No need for a caucus or a primary, the PGA Tour has their man for another four years, and beyond, but Tim Finchem’s inauguration gift is more trouble in paradise. Why is it that “aloha” is starting to sound more and more like “goodbye” for the circuit?
The return of touchy, feely. Fresh from one of his worst putting years as a professional, which sent Phil Mickelson spiraling outside the top 100 in most putting categories and into the unorthodox clutches of a long putter, it is encouraging to hear Lefty is going back to something a little more unscientific.
“Phil has committed himself to playing more freely and mentally to getting away from mechanics,” said Mickelson’s swing coach Butch Harmon, who spent last week in Scottsdale, Ariz., working with the left-hander.
Eschewing mechanics may not be the answer, but a free-swinging Lefty is an entertaining Lefty.
Four more years. No, this isn’t a plea to keep President Barack Obama in the White House. It is in response to the PGA Tour Policy Board’s decision to extend commissioner Tim Finchem’s time in the Ponte Vedra Beach, Fla., big house.
The board extended Finchem’s contract through 2016 and although he’s not always been the most transparent commissioner – his dogged reluctance to publish player fines continues to be a curious diversion from the pro sport status quo – the former lobbyist is credited with guiding the circuit through one of its most challenging chapters.
Despite a prolonged recession and Tiger Woods’ 2009 scandal, Finchem maintained a full schedule, extended the circuit’s contracts with NBC Sports and CBS Sports through the next decade and, according to various reports, is close to renewing FedEx as the sponsor of the season-long points race and signing Hyundai to replace Nationwide as the umbrella sponsor of the secondary circuit.
Nor does this seem to be Finchem’s swan song. Although he will be 69 when his current contract expires, he didn’t sound like a man who is easing happily toward his golden years late Wednesday when Cut Line caught up with him.
“When I first became commissioner after five or six years people would ask me how long I wanted to do this,” Finchem said. “I don’t have a particular time frame in mind. I think it has to do with what’s best for the organization. ... I’m getting a little older so you have to ask yourself those questions a little more often, but I’m not worried about that right now.”
Magic Whan. The LPGA, for so long a “sell” item on the golf landscape, may be the leading candidate for comeback player of the year in 2012.
The circuit released its ’12 schedule this week to widespread acclaim. The 27-event lineup includes four more events than the 2011 schedule and a total purse that is nearly $7 million more than last year.
“We’re going in the right direction, and the best news is that I don’t think we are done yet,” said Mike Whan, the circuit’s second-year commissioner. “It is fun announcing this schedule, but it’s more exciting to me knowing there is more just around the corner.”
Seems rumors of the LPGA’s death were greatly exaggerated.
Tweet of the week: @JasonGore59 “Thank you everyone! Absolutely amazing!”
Gore was referring to a Twitter campaign that landed him a coveted sponsor exemption into the Northern Trust Open. It’s time, tweeps, to turn your considerable powers to something even more pressing – #SlowPlay.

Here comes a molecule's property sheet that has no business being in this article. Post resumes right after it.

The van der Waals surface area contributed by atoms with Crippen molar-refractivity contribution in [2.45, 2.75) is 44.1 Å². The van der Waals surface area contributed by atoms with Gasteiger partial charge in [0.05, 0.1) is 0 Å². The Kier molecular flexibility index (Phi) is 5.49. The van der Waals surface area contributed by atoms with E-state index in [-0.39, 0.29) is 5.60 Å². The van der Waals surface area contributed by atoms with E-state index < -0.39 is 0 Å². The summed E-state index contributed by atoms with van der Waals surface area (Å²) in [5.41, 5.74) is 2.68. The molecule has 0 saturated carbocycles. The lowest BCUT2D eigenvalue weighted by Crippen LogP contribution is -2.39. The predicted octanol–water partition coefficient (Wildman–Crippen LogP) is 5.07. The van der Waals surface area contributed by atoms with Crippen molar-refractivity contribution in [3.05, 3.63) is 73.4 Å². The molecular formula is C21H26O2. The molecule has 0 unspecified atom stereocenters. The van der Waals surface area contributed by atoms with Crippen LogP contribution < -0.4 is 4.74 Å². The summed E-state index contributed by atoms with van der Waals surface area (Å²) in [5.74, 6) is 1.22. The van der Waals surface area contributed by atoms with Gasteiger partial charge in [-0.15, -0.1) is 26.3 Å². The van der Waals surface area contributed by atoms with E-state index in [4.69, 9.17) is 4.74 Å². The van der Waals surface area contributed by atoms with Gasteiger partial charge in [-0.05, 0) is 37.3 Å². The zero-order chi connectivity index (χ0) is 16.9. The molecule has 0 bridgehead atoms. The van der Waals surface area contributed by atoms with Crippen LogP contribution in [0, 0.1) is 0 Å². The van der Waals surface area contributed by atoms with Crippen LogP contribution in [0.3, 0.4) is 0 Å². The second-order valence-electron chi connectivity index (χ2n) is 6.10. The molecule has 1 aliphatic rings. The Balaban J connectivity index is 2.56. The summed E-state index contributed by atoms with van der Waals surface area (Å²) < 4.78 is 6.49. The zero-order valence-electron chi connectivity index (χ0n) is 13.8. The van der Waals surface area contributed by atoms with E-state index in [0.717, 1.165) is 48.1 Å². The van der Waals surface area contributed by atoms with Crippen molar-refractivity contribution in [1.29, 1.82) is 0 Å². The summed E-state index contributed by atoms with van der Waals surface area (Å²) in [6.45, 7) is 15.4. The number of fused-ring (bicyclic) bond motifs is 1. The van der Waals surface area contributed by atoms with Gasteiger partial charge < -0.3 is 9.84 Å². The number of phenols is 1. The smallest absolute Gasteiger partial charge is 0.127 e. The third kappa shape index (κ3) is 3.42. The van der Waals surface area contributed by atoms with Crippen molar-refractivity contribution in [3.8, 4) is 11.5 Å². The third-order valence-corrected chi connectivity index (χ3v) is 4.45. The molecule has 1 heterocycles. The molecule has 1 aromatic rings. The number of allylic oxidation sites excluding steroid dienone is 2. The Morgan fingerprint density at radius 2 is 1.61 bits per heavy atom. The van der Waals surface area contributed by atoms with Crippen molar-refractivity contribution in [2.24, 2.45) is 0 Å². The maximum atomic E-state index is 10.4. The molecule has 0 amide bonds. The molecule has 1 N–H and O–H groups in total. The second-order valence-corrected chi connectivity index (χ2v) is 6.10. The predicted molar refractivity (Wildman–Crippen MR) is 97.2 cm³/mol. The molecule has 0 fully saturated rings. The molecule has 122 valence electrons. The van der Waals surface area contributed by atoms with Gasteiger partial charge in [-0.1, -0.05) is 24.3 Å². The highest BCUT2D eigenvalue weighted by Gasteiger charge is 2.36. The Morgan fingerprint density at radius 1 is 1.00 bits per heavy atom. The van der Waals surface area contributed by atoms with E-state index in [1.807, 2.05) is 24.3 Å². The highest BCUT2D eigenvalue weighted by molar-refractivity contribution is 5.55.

Made Cut-Did Not Finish (MDF)
Imperfect paradise. Much was made of the less-than-stellar field at last week’s Hyundai Tournament of Champions and an extended conversation with a Tour official made Cut Line realize that sometimes there is just no painting around warts.
For 10 minutes the official outlined why the half-dozen or so no-shows skipped Kapalua. By all accounts they were excused absences, from Lucas Glover’s paddle-boarding miscue to an assortment of New Year’s newborns.
So the question remains, other than outlawing paddle boarding and baby making how do you improve on a no-cut, free-money event held in paradise on a golf course with more room to miss than a Texas driving range?
That there is no material answer may be the most concerning thing of all.
Tweet of the week II: @Elkpga (Steve Elkington) “Possible pairing for AT&T. Is Tiger (Woods) and (Tim) Tebow? Awkward. What do they talk about for three days?”
The slow standard. Carping about slow play on Tour has become a cliché, like spotless black courtesy cars and anything John Daly does, but last week’s display at Kapalua renewed calls for something to be done.
Despite a 27-man field and a tee sheet of twosomes, the weekend telecast consistently went long because of the languid pace of play. “It’s not that hard, be ready when it’s your turn. Slow play is killing our sport,” world No. 1 Luke Donald tweeted.
Some complain that Tour officials are to blame for not issuing fines, but monetary penalties will not solve this. If the circuit wanted to get tough on slow play, they would assess one-shot penalties for every violation after an initial warning and publish the names of habitual offenders.
Writing checks is easy. Being saddled as a snail, well that doesn’t wash off.
Cross signals from the Crosby. Cyberspace is abuzz over which amateur, Tim Tebow or Tony Romo, Tiger Woods will be paired with when he makes his Tour debut next month at the AT&T Pebble Beach National Pro-Am. Remember the days when we would get worked up over which pro Woods was going to be paired with?
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